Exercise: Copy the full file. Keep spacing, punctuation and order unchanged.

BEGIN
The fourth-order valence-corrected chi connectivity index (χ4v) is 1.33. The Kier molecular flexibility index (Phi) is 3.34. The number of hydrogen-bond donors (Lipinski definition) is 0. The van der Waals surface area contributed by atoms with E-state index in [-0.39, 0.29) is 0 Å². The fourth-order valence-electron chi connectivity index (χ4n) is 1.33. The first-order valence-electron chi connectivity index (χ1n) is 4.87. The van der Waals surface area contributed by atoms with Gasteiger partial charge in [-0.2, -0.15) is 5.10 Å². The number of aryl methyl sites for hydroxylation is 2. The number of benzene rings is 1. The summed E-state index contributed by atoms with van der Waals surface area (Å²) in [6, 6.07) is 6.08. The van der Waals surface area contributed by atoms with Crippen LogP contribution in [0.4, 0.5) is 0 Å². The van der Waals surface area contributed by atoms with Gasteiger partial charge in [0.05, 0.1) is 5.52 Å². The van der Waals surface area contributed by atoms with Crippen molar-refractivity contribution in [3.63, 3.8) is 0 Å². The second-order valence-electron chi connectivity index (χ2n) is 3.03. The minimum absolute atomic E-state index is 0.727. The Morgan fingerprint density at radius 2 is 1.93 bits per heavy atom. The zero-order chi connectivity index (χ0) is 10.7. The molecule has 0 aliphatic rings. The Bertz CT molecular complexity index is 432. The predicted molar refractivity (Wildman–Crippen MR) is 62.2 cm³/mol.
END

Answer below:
The fourth-order valence-corrected chi connectivity index (χ4v) is 1.33. The Kier molecular flexibility index (Phi) is 3.34. The number of hydrogen-bond donors (Lipinski definition) is 0. The van der Waals surface area contributed by atoms with E-state index in [-0.39, 0.29) is 0 Å². The fourth-order valence-electron chi connectivity index (χ4n) is 1.33. The first-order valence-electron chi connectivity index (χ1n) is 4.87. The van der Waals surface area contributed by atoms with Gasteiger partial charge in [-0.2, -0.15) is 5.10 Å². The number of aryl methyl sites for hydroxylation is 2. The number of benzene rings is 1. The summed E-state index contributed by atoms with van der Waals surface area (Å²) in [6, 6.07) is 6.08. The van der Waals surface area contributed by atoms with Crippen LogP contribution in [0.4, 0.5) is 0 Å². The van der Waals surface area contributed by atoms with Gasteiger partial charge in [0.05, 0.1) is 5.52 Å². The van der Waals surface area contributed by atoms with Crippen molar-refractivity contribution in [3.63, 3.8) is 0 Å². The second-order valence-electron chi connectivity index (χ2n) is 3.03. The minimum absolute atomic E-state index is 0.727. The Morgan fingerprint density at radius 2 is 1.93 bits per heavy atom. The zero-order chi connectivity index (χ0) is 10.7. The molecule has 0 aliphatic rings. The Bertz CT molecular complexity index is 432. The predicted molar refractivity (Wildman–Crippen MR) is 62.2 cm³/mol.